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Nov 11, 2009 10:14 AMPublication: The East Hampton Press

Suit claims East Hampton tax assessor unjustly raised taxes

Nov 11, 2009 10:14 AM

When Anthony Macagna, a funeral director from New Jersey, bought a house on Old West Lake Drive in Montauk in 2005, he soon became embroiled in series of disputes with his neighbors and the town, which culminated with the town increasing his taxes to four times what they had been when he moved into the house.

Mr. Macagna filed suit in New York State Supreme Court in June against the town, all three of the town’s tax assessors, and his neighbors, Sally Nielsen Glogg and Ronald Glogg. Ms. Nielsen Glogg is the sister of town tax assessor Jeanne Nielsen, and the suit alleges that she conspired with her sister to have Mr. Macagna’s taxes increased after he cleared some threatened Montauk shad trees from along the property line they shared.

Jeanne Nielsen said that neither she nor her sister were at liberty to discuss the lawsuit. It is the town’s position that Mr. Macagna did a 100-percent renovation of his house, triggering the increased assessment, though the house appears to observers to not have been renovated since Mr. Macagna bought it.

“We’re dealing with it down the appropriate avenues. The truth is the truth,” said Ms. Nielsen. “There still has not been a permit issued to this day.”

Tax Assessor Eugene DePasquale was responsible for the increased assessment, though Mr. Macagna’s attorney, Jon Tarbet of East Hampton, says that he believes Mr. DePasquale acted with the knowledge and consent of Ms. Nielsen.

Mr. Macagna began clearing a portion of the Gloggs’ property in October 2005, his assessment skyrocketed in April 2006, and, in May 2006, the Gloggs sued Mr. Macagna in Suffolk County Supreme Court, seeking damages for the trees that Mr. Macagna acknowledges he cut down.

“His position has been that there are improvements on the property,” said Town Attorney John Jilnicki of Mr. DePasquale. “That’s what I understand. He has looked at it.”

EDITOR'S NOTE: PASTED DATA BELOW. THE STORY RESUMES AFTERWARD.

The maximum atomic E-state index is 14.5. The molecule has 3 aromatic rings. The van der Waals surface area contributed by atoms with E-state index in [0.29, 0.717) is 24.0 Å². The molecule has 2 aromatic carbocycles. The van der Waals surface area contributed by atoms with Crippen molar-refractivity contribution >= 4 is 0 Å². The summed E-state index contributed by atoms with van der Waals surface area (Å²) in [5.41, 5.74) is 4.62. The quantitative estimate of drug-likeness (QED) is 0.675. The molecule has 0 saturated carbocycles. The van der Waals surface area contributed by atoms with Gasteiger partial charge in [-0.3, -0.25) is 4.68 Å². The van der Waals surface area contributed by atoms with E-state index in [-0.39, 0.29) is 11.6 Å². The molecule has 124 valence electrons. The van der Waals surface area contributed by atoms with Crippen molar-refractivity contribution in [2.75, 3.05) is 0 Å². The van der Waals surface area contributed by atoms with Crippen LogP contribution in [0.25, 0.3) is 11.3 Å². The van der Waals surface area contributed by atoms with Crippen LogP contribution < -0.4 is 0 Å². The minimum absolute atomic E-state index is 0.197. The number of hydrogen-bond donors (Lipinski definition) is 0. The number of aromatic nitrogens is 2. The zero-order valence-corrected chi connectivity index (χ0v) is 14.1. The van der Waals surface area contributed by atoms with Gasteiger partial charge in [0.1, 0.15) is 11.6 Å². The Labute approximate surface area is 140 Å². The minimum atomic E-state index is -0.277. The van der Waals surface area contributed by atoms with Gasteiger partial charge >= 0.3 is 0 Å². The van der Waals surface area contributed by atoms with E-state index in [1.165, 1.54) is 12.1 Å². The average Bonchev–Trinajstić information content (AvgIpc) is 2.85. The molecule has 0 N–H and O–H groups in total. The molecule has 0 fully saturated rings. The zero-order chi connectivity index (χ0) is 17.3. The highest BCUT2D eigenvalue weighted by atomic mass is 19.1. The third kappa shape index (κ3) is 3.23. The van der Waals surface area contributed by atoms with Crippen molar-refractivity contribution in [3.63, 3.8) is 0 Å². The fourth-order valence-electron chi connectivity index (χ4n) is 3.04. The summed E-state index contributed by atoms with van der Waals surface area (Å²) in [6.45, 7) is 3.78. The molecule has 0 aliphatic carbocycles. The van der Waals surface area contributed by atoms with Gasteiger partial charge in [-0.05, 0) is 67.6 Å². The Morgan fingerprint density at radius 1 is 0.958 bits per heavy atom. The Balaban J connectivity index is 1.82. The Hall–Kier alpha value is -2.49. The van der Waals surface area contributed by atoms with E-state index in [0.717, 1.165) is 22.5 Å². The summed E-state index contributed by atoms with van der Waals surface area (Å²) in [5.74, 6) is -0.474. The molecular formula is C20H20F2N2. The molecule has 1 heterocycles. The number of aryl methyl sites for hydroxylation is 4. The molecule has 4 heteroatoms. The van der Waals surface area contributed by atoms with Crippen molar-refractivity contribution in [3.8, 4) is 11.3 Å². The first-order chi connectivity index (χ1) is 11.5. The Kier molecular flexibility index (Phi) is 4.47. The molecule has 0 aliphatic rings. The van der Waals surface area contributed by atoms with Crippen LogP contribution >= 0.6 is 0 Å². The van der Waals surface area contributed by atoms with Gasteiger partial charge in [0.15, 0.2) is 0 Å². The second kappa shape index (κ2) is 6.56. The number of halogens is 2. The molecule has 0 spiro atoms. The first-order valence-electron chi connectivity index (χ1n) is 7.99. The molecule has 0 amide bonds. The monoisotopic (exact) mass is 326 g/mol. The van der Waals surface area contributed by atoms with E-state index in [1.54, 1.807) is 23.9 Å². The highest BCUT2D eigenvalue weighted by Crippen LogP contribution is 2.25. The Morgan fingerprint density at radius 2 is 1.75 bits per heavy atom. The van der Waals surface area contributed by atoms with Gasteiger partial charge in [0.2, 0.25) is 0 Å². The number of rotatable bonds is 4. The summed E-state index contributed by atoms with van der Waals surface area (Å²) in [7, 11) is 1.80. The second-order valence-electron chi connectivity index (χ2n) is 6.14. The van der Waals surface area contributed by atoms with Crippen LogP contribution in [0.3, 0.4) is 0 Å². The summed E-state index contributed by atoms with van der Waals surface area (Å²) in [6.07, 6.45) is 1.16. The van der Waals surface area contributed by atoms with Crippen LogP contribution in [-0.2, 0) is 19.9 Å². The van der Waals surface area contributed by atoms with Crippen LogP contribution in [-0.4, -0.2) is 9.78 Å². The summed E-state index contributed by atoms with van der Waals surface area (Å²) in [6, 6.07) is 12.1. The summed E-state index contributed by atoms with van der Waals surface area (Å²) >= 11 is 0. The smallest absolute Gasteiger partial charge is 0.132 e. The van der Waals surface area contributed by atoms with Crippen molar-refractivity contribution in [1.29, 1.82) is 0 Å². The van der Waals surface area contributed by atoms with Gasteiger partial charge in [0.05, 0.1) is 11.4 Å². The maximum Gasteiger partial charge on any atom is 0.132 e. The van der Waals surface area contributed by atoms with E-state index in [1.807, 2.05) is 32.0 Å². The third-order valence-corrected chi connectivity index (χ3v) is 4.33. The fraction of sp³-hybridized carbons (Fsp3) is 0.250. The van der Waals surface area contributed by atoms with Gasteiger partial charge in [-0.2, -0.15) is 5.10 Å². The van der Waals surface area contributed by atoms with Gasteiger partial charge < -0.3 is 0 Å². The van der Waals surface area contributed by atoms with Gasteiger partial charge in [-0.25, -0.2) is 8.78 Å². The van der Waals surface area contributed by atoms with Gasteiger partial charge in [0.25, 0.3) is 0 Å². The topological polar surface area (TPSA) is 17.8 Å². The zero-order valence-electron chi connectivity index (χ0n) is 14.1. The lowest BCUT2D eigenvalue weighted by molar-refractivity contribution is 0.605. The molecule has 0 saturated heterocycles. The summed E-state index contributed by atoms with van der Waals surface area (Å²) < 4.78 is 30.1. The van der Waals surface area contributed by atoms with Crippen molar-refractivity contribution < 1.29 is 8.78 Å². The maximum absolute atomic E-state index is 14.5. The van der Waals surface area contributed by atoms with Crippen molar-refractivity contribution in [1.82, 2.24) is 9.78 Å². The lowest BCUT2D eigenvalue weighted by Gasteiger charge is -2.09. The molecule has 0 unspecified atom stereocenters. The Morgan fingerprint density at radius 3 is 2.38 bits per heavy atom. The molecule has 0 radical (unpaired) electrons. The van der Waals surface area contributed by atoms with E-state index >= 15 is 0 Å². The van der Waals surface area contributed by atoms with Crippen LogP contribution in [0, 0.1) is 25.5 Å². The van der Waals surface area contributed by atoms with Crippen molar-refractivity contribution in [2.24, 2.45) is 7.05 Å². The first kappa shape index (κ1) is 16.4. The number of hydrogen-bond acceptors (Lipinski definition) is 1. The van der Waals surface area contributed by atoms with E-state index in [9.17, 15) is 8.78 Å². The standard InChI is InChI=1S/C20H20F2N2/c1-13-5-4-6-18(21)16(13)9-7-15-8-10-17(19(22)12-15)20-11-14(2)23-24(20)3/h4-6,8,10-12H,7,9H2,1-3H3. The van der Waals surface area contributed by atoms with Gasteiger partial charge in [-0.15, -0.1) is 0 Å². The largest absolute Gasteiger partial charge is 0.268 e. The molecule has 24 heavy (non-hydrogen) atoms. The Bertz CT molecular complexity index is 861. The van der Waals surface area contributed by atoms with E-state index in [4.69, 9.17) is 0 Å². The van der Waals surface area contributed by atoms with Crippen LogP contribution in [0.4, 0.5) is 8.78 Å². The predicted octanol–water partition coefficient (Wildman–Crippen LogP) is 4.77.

Mr. Tarbet countered that there was never a major renovation of the roughly 3,000-square-foot house and granted a reporter a tour of the property recently to prove his point. The plaster ceilings of the main house appear to be original and are cracked, with water stains in many places. The walls appear to be original wainscotting, while the windows appear to be original and the caulk around the window frames is peeling and decayed. The paint on the wooden kitchen door is peeling, and the original kitchen has been torn out and replaced with surplus restaurant equipment, including rolling stainless steel carts, an eight-burner stove and a large industrial sink.

Mr. Tarbet said that he doubted the changes to the kitchen should have triggered a reassessment, since the shelves are portable and the fixtures were obviously suited to Mr. Macagna’s taste, not with an eye toward increasing the property value. East Hampton has a long history of not reassessing properties except in the event of major renovations.

Mr. Macagna paid $2.3 million for the property overlooking Lake Montauk on Old West Lake Drive, but because the town assesses at a rate of less than 1 percent of full value, his property was assessed at $7,000 when he bought it. In 2006, that value jumped to $27,025.

Using 2009 tax figures for Montauk School and East Hampton Town taxes, Mr. Macagna’s taxes this year would be $19,930, up from $5,162 before the reassessment.